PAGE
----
October 7, 2021 — In 2006, a journalism legend died in New York. He was Edward K. Thompson, who was awarded the Theodore Roosevelt Rough Rider Award in 1968.
Thompson was born in 1907 and grew up in St. Thomas, ND, where his father had a dry goods store and, later, a banking business. Thompson’s mother was an art lover, and she shared with her son her enthusiasm for artists and fine paintings. The family also traveled a lot, including a trip to Europe, so Thompson grew up with a wider view of the world than many of his peers.
Thompson finished high school at age 15 and moved to Grand Forks to attend UND. Grand Forks only had about 15,000 people at that time, but Thompson said in his autobiography that his introduction to Grand Forks was far more memorable than his later moves to Milwaukee and New York. As editor of the Dakota Student during his senior year, Thompson got in trouble with UND officials. The local Ku Klux Klan controlled the Grand Forks school board and City Council during that period, and Thompson had published a story from one of his writers that criticized Wesley Ambrose – Presbyterian pastor and leader of the local KKK.
After graduation, Thompson began his journalism career as editor of Carrington’s Foster County Independent. Two months later, he moved to Fargo, where he became the night editor of the Fargo Forum. A few months after that, he moved again, this time to Wisconsin, where he worked as a reporter for the Milwaukee Journal.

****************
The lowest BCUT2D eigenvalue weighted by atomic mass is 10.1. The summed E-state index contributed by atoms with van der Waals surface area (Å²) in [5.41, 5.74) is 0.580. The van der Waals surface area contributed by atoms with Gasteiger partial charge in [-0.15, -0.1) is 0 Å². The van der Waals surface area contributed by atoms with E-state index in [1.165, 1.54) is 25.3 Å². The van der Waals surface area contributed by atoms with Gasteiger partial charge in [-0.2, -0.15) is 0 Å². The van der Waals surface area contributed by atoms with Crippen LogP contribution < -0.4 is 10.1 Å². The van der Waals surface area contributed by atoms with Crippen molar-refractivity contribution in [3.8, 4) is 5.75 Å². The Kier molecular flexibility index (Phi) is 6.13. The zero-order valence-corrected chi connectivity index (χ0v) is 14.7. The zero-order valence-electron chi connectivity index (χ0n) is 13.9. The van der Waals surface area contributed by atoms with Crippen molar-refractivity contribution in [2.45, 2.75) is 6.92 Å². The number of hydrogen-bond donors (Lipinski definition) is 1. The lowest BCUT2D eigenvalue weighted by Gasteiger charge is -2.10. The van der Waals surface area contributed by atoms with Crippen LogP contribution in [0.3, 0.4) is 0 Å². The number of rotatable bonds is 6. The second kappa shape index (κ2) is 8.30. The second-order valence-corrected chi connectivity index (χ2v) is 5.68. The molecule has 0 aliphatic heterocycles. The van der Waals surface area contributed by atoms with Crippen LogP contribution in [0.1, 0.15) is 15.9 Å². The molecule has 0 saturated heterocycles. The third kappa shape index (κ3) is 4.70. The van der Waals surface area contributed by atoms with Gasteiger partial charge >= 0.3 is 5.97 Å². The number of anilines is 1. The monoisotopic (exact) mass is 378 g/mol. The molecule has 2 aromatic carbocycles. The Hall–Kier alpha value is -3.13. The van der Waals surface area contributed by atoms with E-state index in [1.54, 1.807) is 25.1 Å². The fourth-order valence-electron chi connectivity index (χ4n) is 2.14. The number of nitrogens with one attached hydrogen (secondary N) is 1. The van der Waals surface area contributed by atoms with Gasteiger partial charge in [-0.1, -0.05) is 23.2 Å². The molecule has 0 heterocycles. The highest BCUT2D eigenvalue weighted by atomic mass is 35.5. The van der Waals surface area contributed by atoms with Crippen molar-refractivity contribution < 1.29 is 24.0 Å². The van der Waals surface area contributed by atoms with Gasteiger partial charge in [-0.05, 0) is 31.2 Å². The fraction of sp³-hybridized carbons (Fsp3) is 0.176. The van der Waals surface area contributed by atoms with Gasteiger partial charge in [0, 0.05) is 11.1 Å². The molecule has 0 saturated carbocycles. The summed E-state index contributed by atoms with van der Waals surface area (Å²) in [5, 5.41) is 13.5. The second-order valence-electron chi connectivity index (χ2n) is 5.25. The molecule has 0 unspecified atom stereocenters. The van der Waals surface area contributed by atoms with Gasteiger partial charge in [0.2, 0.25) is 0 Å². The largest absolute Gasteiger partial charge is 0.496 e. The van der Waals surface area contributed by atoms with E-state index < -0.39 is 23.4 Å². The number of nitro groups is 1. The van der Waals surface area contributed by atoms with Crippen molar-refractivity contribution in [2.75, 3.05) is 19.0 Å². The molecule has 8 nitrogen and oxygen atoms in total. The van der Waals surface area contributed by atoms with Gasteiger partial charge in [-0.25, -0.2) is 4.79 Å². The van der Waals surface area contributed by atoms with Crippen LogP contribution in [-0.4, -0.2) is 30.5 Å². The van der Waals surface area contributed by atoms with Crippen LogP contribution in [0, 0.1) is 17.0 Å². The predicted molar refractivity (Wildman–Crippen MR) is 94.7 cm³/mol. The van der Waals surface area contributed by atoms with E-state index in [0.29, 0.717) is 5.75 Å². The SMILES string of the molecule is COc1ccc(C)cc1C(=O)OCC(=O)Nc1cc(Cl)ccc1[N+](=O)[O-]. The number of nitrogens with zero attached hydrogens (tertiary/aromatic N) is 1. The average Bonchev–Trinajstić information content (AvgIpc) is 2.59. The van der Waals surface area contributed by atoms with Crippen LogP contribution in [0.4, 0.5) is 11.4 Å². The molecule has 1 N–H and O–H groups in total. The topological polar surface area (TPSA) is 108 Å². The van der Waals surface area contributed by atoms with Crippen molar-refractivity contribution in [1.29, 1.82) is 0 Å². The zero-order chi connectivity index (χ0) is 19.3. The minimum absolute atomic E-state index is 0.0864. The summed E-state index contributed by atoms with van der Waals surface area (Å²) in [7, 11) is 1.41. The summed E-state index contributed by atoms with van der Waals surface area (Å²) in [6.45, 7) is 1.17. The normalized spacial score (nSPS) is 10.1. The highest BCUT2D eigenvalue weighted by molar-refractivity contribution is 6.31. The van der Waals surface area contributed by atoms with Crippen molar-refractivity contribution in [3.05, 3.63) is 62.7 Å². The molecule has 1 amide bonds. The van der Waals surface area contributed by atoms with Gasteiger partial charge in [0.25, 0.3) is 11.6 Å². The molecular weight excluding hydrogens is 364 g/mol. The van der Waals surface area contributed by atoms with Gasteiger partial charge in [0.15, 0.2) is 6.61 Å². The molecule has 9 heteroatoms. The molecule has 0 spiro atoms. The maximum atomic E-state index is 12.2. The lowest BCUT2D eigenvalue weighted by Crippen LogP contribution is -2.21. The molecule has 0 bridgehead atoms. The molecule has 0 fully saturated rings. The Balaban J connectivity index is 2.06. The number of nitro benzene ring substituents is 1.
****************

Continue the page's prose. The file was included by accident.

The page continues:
Eventually, Thompson moved into the arena that would define his legendary career; he became the newspaper’s picture editor. The position allowed his love of art to flourish, and he was, in fact, credited with being the first journalist to use large-scale photos in newspapers.
Thompson’s gift for finding “just the write photo” came to the attention of Henry Luce, the owner of Time Magazine. It so happened that Luce’s missionary father had raised him with tales of Teddy Roosevelt and his adventures in western North Dakota. Luce wanted to start a national picture magazine, and North Dakotan Edward Thompson quickly rose to the top of his list. In 1937, Luce offered Thompson a hefty raise, and Thompson accepted. Their creation was to become a smash hit – a luxurious publication called Life Magazine.
Thompson served in the Army during World War II, during which he edited a highly regarded magazine for the air force. By 1944, he was in charge of German Air Force intelligence. Afterwards, he returned to Life Magazine, where he stayed until retiring in 1968.
Retirement or not, Thompson was far from finished with his career. For two years, he served as special assistant to the Secretary of State for Far Eastern Affairs. Then, he went back into the magazine business, founding the Smithsonian, one of the largest monthly magazines in the United States. He often wore a Stetson in honor of his western roots.
Thompson retired – again – in 1980, at age 72. As he reflected on his accomplishments, he began another project; he wrote a book called A Love Affair with Life & Smithsonian. In it, he talks about writers, of wars, photographers and Presidents... and of his extraordinary life in journalism. And here’s another little something, Thompson’s son grew up to become editor of the Readers Digest.
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